“The products are coming out faster than the science,” says Gabe Youtsey, chief innovation officer of the University of California's Agriculture and Natural Resources division. “But there's definitely a lot of promise there.”
But to make a meaningful impact on climate change, he says, those new ideas need to be deployed not in isolation, but as part of a larger technological system. A robot picking apples may help fill a labor gap and get more fruit to market, but that’s but one crop. Our whole food system needs to change, a sort of biotech awakening. So optimizing the supply chain to cut down on food waste, while boosting yields with optimal varietals could allow more food to grow on the same amount of land, preserving more habitats for reforestation.
The vast scale of this crisis can only be tackled through massive, perhaps unparalleled cooperation...
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Eat less meat: UN climate change report calls for change to human diet
The report on global land use and agriculture from the Intergovernmental Panel on Climate Change comes amid accelerating deforestation in the Amazon.
Quirin Schiermeier, Nature
08 August 2019
Efforts to curb greenhouse gas-emissions and the impacts of global warming will fall significantly short without drastic changes in global land use, agriculture and human diets, leading researchers warn in a high-level report commissioned by the United Nations.
The special report on climate and land by the Intergovernmental Panel on Climate Change (IPCC) describes plant-based diets as a major opportunity for mitigating and adapting to climate change ― and includes a policy recommendation to reduce meat consumption.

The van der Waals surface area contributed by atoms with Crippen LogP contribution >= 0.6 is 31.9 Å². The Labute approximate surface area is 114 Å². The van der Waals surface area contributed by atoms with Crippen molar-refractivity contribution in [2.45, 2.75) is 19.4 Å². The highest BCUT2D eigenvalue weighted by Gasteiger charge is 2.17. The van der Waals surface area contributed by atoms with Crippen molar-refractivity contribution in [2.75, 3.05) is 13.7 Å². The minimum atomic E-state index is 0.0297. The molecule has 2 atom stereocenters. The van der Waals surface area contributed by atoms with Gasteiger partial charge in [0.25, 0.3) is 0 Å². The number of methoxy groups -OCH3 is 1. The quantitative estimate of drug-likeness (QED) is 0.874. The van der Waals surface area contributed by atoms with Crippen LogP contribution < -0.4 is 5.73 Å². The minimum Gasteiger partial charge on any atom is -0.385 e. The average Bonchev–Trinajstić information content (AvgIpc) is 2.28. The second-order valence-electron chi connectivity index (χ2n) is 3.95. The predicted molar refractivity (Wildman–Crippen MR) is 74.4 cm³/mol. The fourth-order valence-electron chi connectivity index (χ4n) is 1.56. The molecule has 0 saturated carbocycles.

On 8 August, the IPCC released a summary of the report, which is designed to inform upcoming climate negotiations amidst the worsening global climate crisis. More than 100 experts compiled the report in recent months, around half of whom hail from developing countries.
“We don’t want to tell people what to eat,” says Hans-Otto Pörtner, an ecologist who co-chairs the IPCC’s working group on impacts, adaptation and vulnerability. “But it would indeed be beneficial, for both climate and human health, if people in many rich countries consumed less meat, and if politics would create appropriate incentives to that effect.”
Researchers also note the relevance of the report to tropical rainforests, where concerns are mounting about accelerating rates of deforestation. The Amazon rainforests is a huge carbon sink that acts to cool global temperature, but rates of deforestation are rising, in part due to the policies and actions of the government of Brazilian President Jair Bolsonaro.
Unstopped, deforestation could turn much of the remaining Amazon forests into a degraded type of desert, possibly releasing over 50 billion tonnes of carbon into the atmosphere in 30 to 50 years, says Carlos Nobre, a climate scientist at the University of São Paolo in Brazil. “That's very worrying,” he says.
“Unfortunately, some countries don’t seem to understand the dire need of stopping deforestation in the tropics,” says Pörtner. “We cannot force any government to interfere. But we hope that our report will sufficiently influence public opinion to that effect.”